The traditional Aboriginal owners of the land we now know as Warringah had mostly disappeared from this area within years of European settlement, mainly due to an outbreak of smallpox in 1789. For many years we thought all that remained was the rich heritage of rock engravings, middens and other Aboriginal sites on the northern beaches. We now know that there are descendants of the traditional Aboriginal owners still living on the northern beaches.
Despite its relative proximity to Sydney, the Warringah area remained predominantly rural throughout the nineteenth century. The region’s isolation and difficult terrain were natural barriers to development.
Warringah’s nineteenth century rural based economy provided other products for the Sydney market including timber, fruit, vegetables and dairy products. Some industries began to emerge in the 1880s. Brick making was carried out in Brookvale and Frenchs Forest while shipbuilding developed further north in Pittwater.
On 7 March 1906, 134 Shires were proclaimed across New South Wales. Warringah was number 131 of those 134.
The name ‘Warringah’ was taken from the Aboriginal word for Middle Harbour. ‘Warringah’ had been in use for several years in the late 1800s and early 1900s as the name of the NSW electorate covering the areas of Mosman, Neutral Bay, North Sydney, Manly and the Northern Beaches. The use of the name ‘Warringah’ was picked up again in 1906 when it was given to Shire 131. ‘Warringah’ also has other meanings in various Aboriginal languages including ‘grey head’ and ‘signs of rain’.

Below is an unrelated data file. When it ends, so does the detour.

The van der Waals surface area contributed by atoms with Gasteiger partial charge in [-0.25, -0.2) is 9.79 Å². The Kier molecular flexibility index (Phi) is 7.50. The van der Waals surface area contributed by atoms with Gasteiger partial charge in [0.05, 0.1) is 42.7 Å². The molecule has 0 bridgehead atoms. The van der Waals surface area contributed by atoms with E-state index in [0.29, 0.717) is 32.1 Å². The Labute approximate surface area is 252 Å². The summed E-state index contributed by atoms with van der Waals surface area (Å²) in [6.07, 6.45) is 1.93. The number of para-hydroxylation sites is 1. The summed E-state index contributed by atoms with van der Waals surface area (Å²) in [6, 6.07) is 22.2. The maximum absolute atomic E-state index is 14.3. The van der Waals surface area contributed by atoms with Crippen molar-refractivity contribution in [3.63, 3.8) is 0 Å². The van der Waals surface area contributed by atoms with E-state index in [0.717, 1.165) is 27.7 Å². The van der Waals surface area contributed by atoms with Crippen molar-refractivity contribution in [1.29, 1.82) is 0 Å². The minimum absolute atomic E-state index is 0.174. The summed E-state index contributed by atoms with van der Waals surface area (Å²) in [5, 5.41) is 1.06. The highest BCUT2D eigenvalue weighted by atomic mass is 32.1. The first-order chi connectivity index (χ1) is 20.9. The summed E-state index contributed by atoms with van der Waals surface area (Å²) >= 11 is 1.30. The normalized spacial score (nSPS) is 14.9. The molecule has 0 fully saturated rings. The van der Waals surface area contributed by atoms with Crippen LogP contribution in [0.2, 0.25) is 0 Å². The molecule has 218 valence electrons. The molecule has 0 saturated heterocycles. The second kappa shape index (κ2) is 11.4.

The original Shire headquarters was a suburban bungalow in Brookvale which also served as the Shire Clerk’s residence. The next Council Chambers were opened in 1912 and with later extensions served as Council’s headquarters for more than 50 years. The present Civic Centre at Dee Why was officially opened in 1973. In 1992 the northern part of Warringah seceded to form Pittwater Council. The 1993 Local Government Act saw the “Shire” being dropped from Warringah Council, Shire Presidents became Mayors and Shire Clerks became General Managers.
Heritage items are those things identified as having heritage significance for a community. They are things which have survived from an earlier time and which illustrate how an area has grown and developed.
The identification and protection of heritage items helps to illustrate our history. Council has a responsibility to identify local heritage items and seeks to preserve the heritage of Warringah by encouraging sensitive management of these public and private heritage items.